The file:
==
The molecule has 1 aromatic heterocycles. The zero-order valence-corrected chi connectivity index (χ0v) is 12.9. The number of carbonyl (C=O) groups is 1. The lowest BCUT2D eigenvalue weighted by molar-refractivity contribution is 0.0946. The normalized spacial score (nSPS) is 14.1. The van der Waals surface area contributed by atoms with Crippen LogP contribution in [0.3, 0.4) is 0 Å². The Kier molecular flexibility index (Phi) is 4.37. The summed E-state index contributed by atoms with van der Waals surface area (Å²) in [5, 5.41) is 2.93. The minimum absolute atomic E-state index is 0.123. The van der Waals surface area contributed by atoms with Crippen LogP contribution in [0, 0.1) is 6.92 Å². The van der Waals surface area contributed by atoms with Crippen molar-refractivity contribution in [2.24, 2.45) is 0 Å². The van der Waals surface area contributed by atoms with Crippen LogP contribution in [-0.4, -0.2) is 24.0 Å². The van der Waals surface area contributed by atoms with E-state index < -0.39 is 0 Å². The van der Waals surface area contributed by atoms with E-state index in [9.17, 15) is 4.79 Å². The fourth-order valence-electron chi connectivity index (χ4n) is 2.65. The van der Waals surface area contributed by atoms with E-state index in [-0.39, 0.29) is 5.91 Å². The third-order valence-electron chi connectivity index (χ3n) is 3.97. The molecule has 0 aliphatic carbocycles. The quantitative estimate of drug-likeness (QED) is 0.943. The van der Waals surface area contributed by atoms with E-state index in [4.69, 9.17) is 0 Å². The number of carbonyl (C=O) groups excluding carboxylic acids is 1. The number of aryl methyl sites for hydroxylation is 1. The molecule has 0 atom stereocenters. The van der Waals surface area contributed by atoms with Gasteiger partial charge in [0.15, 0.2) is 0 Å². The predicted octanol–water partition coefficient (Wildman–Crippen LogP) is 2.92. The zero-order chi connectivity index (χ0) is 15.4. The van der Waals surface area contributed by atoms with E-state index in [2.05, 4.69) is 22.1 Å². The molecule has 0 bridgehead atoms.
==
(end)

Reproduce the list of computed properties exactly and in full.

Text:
The molecule has 1 aromatic heterocycles. The zero-order valence-corrected chi connectivity index (χ0v) is 12.9. The number of carbonyl (C=O) groups is 1. The lowest BCUT2D eigenvalue weighted by molar-refractivity contribution is 0.0946. The normalized spacial score (nSPS) is 14.1. The van der Waals surface area contributed by atoms with Crippen LogP contribution in [0.3, 0.4) is 0 Å². The Kier molecular flexibility index (Phi) is 4.37. The summed E-state index contributed by atoms with van der Waals surface area (Å²) in [5, 5.41) is 2.93. The minimum absolute atomic E-state index is 0.123. The van der Waals surface area contributed by atoms with Crippen LogP contribution in [0, 0.1) is 6.92 Å². The van der Waals surface area contributed by atoms with Crippen molar-refractivity contribution in [2.24, 2.45) is 0 Å². The van der Waals surface area contributed by atoms with Crippen LogP contribution in [-0.4, -0.2) is 24.0 Å². The van der Waals surface area contributed by atoms with E-state index < -0.39 is 0 Å². The van der Waals surface area contributed by atoms with E-state index in [9.17, 15) is 4.79 Å². The fourth-order valence-electron chi connectivity index (χ4n) is 2.65. The van der Waals surface area contributed by atoms with E-state index in [-0.39, 0.29) is 5.91 Å². The third-order valence-electron chi connectivity index (χ3n) is 3.97. The molecule has 0 aliphatic carbocycles. The quantitative estimate of drug-likeness (QED) is 0.943. The van der Waals surface area contributed by atoms with E-state index in [4.69, 9.17) is 0 Å². The number of carbonyl (C=O) groups excluding carboxylic acids is 1. The number of aryl methyl sites for hydroxylation is 1. The molecule has 0 atom stereocenters. The van der Waals surface area contributed by atoms with Gasteiger partial charge in [0.15, 0.2) is 0 Å². The predicted octanol–water partition coefficient (Wildman–Crippen LogP) is 2.92. The zero-order chi connectivity index (χ0) is 15.4. The van der Waals surface area contributed by atoms with E-state index in [2.05, 4.69) is 22.1 Å². The molecule has 0 bridgehead atoms.